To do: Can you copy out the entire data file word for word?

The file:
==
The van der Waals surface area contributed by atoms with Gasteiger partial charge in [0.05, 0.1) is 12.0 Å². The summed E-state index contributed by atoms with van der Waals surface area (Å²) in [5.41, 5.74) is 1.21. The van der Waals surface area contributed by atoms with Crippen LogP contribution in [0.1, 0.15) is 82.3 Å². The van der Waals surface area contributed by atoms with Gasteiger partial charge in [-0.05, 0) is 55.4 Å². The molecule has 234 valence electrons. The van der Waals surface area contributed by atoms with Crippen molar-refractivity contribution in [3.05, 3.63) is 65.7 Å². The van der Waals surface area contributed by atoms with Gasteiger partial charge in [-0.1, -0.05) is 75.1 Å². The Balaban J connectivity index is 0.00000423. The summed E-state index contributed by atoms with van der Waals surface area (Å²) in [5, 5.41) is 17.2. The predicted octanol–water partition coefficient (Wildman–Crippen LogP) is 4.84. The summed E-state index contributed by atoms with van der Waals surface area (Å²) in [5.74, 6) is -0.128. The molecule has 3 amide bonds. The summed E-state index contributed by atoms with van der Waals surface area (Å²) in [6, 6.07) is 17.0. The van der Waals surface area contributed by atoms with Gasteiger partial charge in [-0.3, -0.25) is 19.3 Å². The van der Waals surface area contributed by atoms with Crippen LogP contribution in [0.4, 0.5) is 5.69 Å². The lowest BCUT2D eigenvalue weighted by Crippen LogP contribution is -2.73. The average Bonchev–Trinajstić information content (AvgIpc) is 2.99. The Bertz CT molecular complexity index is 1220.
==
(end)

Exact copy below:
The van der Waals surface area contributed by atoms with Gasteiger partial charge in [0.05, 0.1) is 12.0 Å². The summed E-state index contributed by atoms with van der Waals surface area (Å²) in [5.41, 5.74) is 1.21. The van der Waals surface area contributed by atoms with Crippen LogP contribution in [0.1, 0.15) is 82.3 Å². The van der Waals surface area contributed by atoms with Gasteiger partial charge in [-0.05, 0) is 55.4 Å². The molecule has 234 valence electrons. The van der Waals surface area contributed by atoms with Crippen molar-refractivity contribution in [3.05, 3.63) is 65.7 Å². The van der Waals surface area contributed by atoms with Gasteiger partial charge in [-0.1, -0.05) is 75.1 Å². The Balaban J connectivity index is 0.00000423. The summed E-state index contributed by atoms with van der Waals surface area (Å²) in [5, 5.41) is 17.2. The predicted octanol–water partition coefficient (Wildman–Crippen LogP) is 4.84. The summed E-state index contributed by atoms with van der Waals surface area (Å²) in [5.74, 6) is -0.128. The molecule has 3 amide bonds. The summed E-state index contributed by atoms with van der Waals surface area (Å²) in [6, 6.07) is 17.0. The van der Waals surface area contributed by atoms with Gasteiger partial charge in [-0.3, -0.25) is 19.3 Å². The van der Waals surface area contributed by atoms with Crippen LogP contribution in [0.4, 0.5) is 5.69 Å². The lowest BCUT2D eigenvalue weighted by Crippen LogP contribution is -2.73. The average Bonchev–Trinajstić information content (AvgIpc) is 2.99. The Bertz CT molecular complexity index is 1220.